One thing from the video I included in my last post that resonated strongly was that often survivors feel afraid to grieve because it seems the grief will never end. That felt very accurate to me–how many years I resisted grieving because it seemed like the grief could never be resolved. I think people around me, various cultural messages, have reinforced that.
And when I did grieve, I remember how incomprehensible the grief was. What was I even grieving for? I couldn’t match things up.
I think as human beings, we are intended to construct reality jointly. No one is intended to experience life alone, or to try individually to understand what is happening. So how do you create a coherent narrative when the people around you don’t know what has happened to you? If they do know, they try to imagine they don’t.
I was also thinking one of the elements of my childhood were discontinuities in people who knew what had happened to me: they were restricted to certain environments, and when I left that environment, I also lost the people who knew about what happened there, what I felt and who I was there.
I was unable to carry the stories of myself from one setting into another, because the tales of one place could not be told in another. Sometimes because those experiences were secret and not meant to be told, but also because I did not have safe relationships in which to tell about myself.
“I” as a continuous state could not be carried through all of the experiences of my life. The sense of fracturing this leads to is immense.
My childhood was pretty horrific, but I can imagine this happening in a less dramatic way to someone whose parents simply won’t take the time to listen. Your school self can become a little box, separate and apart from your home self, because you cannot carry your experiences from one setting or from one group of people to another.
I think this sense of being fractured is problematized by the intensity of the feeling of “badness.” It is hard not to think, since you feel so confused about your “true” self, that your “true” self won’t turn out to be this “bad” self.
It’s hard to understand the “bad” self is something that happened.
This has taken me a long time to understand. I’ve been “corrected” countless times. The hardest part about this is that then I feel my perceptions are also “bad” and “wrong.” And it doesn’t answer the essential question, “If I am not bad, why did I feel that way?”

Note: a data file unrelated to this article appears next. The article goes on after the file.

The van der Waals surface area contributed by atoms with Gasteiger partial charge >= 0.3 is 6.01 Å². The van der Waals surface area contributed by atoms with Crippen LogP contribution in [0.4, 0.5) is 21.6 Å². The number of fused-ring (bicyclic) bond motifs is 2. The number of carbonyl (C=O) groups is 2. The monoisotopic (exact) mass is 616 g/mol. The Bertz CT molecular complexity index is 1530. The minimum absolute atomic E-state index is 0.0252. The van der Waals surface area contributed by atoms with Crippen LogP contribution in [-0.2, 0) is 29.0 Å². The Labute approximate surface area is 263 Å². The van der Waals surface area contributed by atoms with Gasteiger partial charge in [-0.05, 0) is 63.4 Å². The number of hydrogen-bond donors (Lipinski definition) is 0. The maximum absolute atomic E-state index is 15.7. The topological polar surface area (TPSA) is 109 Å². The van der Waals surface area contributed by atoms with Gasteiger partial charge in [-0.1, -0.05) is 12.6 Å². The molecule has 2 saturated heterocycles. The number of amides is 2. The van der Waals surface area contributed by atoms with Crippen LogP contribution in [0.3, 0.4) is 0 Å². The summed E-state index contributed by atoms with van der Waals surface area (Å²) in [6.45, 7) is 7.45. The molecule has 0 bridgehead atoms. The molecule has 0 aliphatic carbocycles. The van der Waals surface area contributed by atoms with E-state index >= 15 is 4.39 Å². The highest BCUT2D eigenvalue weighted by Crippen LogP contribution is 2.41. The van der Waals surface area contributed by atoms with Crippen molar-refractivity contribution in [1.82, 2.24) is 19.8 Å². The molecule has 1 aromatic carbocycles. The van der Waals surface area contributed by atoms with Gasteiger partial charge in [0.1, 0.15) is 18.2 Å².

It doesn’t seem adequate to me to say children are egocentric and they blame themselves I don’t actually think this is quite as true as we assume. I think they have limited experience of the world, and their explanations for why things happen are very simple, and limited to what has happened to them or what they have done.
Their parents divorce and the child feels at fault, because the child has witnessed the parents disagree over how to parent–which a lot of parents do struggle with. If a couple is not on the same page about life, they are also usually not on the same page over how to raise their children. The child sees that, and doesn’t have the experience to know that the underlying problems with how to communicate and compromise in life are deeper than the issues of how to be parents–arguing is rarely caused by the topic of the argument.
That’s my take on it.
I have been coming to terms with the idea that I feel bad because my parents believed I was bad. The emotions I have of shame and guilt are my perceptual system’s way of informing me, “Look, they think you did something wrong, or that you are wrong.”
This is helpful, because then instead of “badness” being like a room in my head I need to keep locked, it becomes something temporary and external to myself–it’s something that’s actually in someone else’s head, and my body and mind are just telling me about it. So I can be the person my parents mistreated and neglected and believed was bad, and see myself as the person who experienced that rather than understand myself to be the feeling I was having at the time.